How to Avoid the Validation Trap

Why do you get nervous before an interview? When you see someone attractive, why don’t you talk to him/her? Pressure.

Pressure is what prevents us from really enjoying life and doing what’s necessary to get the results we want. We feel pressure because of expectations – expectations we’ve built up in our minds, expectations that we feel we have to live up to. We fear embarrassment, failure, and being judged by others.

The problem is that many of us are more obsessed with maintaining an image than taking risks, making mistakes and achieving real growth.

While it’s normal to want to be liked and accepted, it’s dangerous when you become too addicted to approval. When validation becomes a habit, you will keep wanting more of it. It’s a chase that never ends.

It explains why some of the most beautiful people in the world are often the most insecure. They’re so used to being praised for their beauty that it becomes an integral part of their identity. Ironically, they’re the most afraid to put themselves out there because they’ve tied their self-worth to their appearance – rejection will cause them that much more emotional pain.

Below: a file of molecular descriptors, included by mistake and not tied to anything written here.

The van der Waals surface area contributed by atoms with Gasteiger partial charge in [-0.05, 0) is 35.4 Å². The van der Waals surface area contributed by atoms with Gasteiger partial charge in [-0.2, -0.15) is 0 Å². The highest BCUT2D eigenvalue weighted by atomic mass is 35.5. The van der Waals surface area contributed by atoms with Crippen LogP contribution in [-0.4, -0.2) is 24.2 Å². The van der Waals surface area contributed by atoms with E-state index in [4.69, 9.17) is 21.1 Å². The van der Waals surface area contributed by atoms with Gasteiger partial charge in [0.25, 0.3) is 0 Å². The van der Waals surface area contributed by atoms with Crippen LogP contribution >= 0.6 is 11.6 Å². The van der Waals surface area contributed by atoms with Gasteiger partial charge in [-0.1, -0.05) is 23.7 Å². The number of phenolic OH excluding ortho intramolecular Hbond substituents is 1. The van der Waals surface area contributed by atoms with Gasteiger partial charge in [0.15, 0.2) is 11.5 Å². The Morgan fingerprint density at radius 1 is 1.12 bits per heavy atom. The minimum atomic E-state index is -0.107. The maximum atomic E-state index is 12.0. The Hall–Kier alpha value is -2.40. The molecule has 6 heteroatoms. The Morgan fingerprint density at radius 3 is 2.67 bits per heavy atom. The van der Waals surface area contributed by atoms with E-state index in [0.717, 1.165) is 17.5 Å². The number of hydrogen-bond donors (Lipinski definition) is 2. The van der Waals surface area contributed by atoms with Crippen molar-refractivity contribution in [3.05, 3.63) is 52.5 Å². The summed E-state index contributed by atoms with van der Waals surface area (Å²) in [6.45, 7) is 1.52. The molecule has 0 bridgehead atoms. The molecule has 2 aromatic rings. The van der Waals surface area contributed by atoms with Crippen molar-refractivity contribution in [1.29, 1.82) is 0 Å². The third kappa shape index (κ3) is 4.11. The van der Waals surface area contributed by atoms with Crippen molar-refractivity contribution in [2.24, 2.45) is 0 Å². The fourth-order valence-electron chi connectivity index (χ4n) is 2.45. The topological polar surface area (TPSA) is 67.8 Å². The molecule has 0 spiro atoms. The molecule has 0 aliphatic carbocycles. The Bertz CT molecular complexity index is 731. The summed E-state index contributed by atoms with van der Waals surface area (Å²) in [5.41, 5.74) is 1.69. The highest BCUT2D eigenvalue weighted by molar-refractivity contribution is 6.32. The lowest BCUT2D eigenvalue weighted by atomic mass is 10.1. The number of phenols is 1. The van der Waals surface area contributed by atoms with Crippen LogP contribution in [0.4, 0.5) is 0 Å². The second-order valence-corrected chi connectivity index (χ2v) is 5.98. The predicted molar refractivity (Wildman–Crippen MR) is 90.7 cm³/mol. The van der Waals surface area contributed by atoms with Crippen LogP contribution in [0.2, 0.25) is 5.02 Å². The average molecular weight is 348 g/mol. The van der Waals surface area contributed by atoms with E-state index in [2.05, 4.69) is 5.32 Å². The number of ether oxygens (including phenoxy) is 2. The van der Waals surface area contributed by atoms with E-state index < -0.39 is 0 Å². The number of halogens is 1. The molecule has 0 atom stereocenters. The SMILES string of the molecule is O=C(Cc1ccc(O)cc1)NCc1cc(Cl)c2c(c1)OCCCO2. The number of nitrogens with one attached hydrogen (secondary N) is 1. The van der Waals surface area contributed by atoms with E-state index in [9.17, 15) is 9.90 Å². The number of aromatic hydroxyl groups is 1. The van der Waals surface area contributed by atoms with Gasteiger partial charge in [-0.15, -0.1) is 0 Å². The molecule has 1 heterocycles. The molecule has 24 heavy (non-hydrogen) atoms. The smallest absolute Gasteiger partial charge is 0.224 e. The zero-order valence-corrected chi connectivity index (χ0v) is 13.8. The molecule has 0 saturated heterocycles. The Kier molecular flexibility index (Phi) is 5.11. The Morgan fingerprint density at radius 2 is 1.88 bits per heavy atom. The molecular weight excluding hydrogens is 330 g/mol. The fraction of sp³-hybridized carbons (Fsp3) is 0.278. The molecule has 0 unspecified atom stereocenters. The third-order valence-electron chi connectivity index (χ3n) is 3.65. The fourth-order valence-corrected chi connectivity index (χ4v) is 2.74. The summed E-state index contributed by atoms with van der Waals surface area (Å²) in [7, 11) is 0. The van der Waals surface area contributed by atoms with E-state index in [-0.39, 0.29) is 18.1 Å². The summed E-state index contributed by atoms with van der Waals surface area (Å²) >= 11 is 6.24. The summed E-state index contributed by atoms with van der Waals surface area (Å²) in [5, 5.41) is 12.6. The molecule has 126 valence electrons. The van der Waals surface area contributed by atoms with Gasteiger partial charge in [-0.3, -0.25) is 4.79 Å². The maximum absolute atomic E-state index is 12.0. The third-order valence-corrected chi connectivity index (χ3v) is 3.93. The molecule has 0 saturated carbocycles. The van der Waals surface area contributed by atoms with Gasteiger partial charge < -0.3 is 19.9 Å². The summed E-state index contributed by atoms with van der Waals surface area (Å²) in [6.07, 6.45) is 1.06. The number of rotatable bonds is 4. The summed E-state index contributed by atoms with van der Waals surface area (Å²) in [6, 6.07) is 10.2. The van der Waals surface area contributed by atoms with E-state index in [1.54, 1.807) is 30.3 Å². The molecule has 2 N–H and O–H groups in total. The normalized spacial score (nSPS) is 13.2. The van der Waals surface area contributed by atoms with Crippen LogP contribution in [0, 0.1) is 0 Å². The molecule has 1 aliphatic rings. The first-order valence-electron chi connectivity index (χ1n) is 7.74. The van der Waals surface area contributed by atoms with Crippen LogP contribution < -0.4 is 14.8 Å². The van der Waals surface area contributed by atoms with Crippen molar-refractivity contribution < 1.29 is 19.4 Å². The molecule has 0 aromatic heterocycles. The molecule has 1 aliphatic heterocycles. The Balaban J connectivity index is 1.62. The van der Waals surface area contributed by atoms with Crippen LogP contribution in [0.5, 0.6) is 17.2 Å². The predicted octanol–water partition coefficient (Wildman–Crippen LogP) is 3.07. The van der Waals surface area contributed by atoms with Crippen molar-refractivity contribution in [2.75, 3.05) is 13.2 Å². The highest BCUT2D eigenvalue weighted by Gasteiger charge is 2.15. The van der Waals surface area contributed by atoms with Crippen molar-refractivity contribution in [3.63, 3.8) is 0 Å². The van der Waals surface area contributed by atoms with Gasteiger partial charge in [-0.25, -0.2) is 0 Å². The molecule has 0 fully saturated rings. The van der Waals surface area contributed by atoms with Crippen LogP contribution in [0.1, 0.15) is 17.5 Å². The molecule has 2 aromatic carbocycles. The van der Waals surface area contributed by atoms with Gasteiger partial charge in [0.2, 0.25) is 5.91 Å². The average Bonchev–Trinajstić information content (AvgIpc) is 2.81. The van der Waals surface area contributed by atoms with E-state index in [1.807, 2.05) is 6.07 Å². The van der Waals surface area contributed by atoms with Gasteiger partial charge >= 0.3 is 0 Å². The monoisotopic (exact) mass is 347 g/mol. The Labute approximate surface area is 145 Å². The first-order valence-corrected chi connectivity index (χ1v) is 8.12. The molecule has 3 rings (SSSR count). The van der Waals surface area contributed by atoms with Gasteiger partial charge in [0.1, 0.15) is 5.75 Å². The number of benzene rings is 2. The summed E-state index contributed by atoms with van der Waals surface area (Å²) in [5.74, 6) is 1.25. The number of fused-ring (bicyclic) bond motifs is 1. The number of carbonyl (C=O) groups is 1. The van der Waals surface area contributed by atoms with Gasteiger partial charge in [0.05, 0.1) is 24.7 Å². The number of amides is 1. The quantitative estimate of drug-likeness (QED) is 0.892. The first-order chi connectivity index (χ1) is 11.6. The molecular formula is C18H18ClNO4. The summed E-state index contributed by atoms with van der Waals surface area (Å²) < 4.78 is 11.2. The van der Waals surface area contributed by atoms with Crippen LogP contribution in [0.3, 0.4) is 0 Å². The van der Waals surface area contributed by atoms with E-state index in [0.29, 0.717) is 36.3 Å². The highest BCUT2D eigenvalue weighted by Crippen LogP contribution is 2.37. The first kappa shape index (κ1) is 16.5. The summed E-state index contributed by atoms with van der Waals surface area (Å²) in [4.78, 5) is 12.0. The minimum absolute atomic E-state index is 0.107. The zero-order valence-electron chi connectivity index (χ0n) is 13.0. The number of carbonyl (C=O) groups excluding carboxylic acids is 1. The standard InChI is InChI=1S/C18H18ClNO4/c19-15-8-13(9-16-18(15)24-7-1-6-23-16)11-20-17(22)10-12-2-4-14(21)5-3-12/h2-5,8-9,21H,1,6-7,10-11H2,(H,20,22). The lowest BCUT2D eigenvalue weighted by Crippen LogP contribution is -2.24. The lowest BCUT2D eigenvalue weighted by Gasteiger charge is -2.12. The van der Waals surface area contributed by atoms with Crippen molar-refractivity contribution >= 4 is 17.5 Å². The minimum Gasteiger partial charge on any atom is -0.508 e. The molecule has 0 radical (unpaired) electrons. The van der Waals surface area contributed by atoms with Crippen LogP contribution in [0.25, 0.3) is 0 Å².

Here’s how to change your mindset from validation-seeking to self-acceptance:

  1. Identify where your need for approval is coming from

 Ask yourself: Where do you derive confidence from? What makes you feel good?

For some people, it’s work accomplishments and excelling in their careers. For others, it’s the quality of their relationships with family, friends, or significant others. The problem arises when you focus your energies primarily on one area, because you will be emotionally devastated when something inevitably goes wrong in that area. With all of life’s ups and downs, it’s important to seek balance in your personal life.

Going one step further, validation-seeking behavior often stems from our childhood – how we were parented, if we were bullied in school, and so on. In some cases, the need for approval can also stem from an abusive romantic relationship.

“If you seek approval and validation from others (and to feel good about yourself), then you will seek out men [or women] who give that to you immediately, or you’ll seek out relationships to receive that affirmation/validation,” says Dr. Terri Orbuch. “You’ll be more likely to pick someone who isn’t right for you, or a relationship that isn’t right for you.”

Take me for example: During my early twenties, I continued to enter into relationships with emotionally unavailable men – more specifically, guys who posed a challenge in some way.

According to Freud’s repetition compulsion theory, when people relive traumatic events over and over again it represents an attempt at mastery and control. Revisiting harmful behavior, which in my case was entering unhealthy relationships, was a misguided effort to right the wrongs of the past. In other words, by continuously dating emotionally unavailable men, I was trying to prove to myself (on an unconscious level) that I could tame the player. But sadly, I kept setting myself up to fail.